Soybean production and soybean biomass: This study was conducted using a randomized group design (1 factor consisting of 4 treatments and 4 repetitions). Treatments were implemented using the following ameliorant sources: NA: A field that did not use ameliorant, LA: A treatment with lime ameliorant applied in a field, CA: A field that used cattle waste compost and SA: A field that used bio-slurry ameliorant. This study used the Anjasmoro soybean variant with a planting distance of 40×12.5 cm, fertilized with 200 kg SP36 ha–1 and 100 kg KCl ha–1. Soybeans were sprayed with 10 g urea L–1 water at 2, 4 and 6 weeks after planting to support acclimatization. According to Noya et al.8, Anjasmoro is a variety that is tolerant of high levels of Al and is adaptable to tidal swamp areas.

On the day of planting, seeds in each treatment group were inoculated with 5 g of Rhizobium sp., kg–1 seeds. The main plot was 4×50 m and was surrounded by furrow irrigation. The irrigation furrows for saturated soil culture had a width of 30 cm and a water depth of 25 cm. Temporary flooding was created at 15 cm below the soil surface. In the saturated soil culture, water was provided at planting time and the culture was maintained under wet conditions. A sketch of the SSC9 is presented in Fig. 1.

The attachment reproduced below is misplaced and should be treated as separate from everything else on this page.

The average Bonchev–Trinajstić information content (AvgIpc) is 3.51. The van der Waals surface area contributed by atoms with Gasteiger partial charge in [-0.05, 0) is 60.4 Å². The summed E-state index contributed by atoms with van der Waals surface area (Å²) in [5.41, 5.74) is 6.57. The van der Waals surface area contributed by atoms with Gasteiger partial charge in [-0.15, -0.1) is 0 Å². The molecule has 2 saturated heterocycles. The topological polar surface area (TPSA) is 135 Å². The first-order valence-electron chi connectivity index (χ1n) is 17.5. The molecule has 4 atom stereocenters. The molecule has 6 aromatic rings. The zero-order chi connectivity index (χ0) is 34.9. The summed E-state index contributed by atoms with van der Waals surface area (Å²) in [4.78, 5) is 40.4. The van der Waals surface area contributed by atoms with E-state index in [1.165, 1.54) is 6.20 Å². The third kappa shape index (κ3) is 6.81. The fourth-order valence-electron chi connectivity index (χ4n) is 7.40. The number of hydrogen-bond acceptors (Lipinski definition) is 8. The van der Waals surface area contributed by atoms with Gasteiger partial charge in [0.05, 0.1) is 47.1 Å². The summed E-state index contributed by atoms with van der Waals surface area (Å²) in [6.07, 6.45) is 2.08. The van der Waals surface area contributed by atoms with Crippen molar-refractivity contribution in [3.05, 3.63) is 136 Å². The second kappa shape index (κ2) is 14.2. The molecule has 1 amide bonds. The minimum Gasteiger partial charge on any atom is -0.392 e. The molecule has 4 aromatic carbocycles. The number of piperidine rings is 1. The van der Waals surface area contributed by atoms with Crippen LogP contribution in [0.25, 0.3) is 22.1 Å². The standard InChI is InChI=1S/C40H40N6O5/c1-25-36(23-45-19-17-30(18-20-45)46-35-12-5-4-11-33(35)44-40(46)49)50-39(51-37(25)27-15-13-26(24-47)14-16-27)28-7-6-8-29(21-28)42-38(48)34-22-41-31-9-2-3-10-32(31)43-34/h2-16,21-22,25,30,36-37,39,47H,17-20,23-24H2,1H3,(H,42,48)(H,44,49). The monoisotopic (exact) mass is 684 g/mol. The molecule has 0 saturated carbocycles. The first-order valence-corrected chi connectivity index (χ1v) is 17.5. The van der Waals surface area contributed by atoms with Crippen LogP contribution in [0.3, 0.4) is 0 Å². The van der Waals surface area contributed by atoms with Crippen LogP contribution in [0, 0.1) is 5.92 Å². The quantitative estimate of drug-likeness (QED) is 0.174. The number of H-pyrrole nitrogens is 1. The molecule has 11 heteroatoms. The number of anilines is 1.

Farmers’ income: The farmers’ income was qualitatively determined using the following calculation:

Farmers’ income = Soybean production (tons)×Soybean prices (IDR)-Soybean production costs (IDR)

Efficacy of soybean biomass as a feed supplement for Bali cattle: The purposes of this study were to analyze the efficacy of using soybean biomass as a feed supplement for Bali cattle and to analyze the effect of feed supplementation on Bali cattle productivity.

Nine male Bali cattle were used in this study, which used a block randomized design with three feeding treatments in three repetitions. The feeding treatments were swamp grass ad libitum (SG), swamp grass ad libitum+2 kg Soybean Biomass (SB) and swamp grass ad libitum+2 kg Soybean Biomass Silage (SBS). The soybean biomass silage was composed of soybean biomass, rice bran, salt, molasses and probiotics. The nutrient compositions of the SG, SB and SBS are provided in Table 1.

Table 1: Nutrients in SG, SB and SBS provided to Bali cattle
TND: Total digestible nutrition

Fig. 1(a-b): Sketch of (a) Saturated soil culture and (b) Temporary flooding

Observed variables: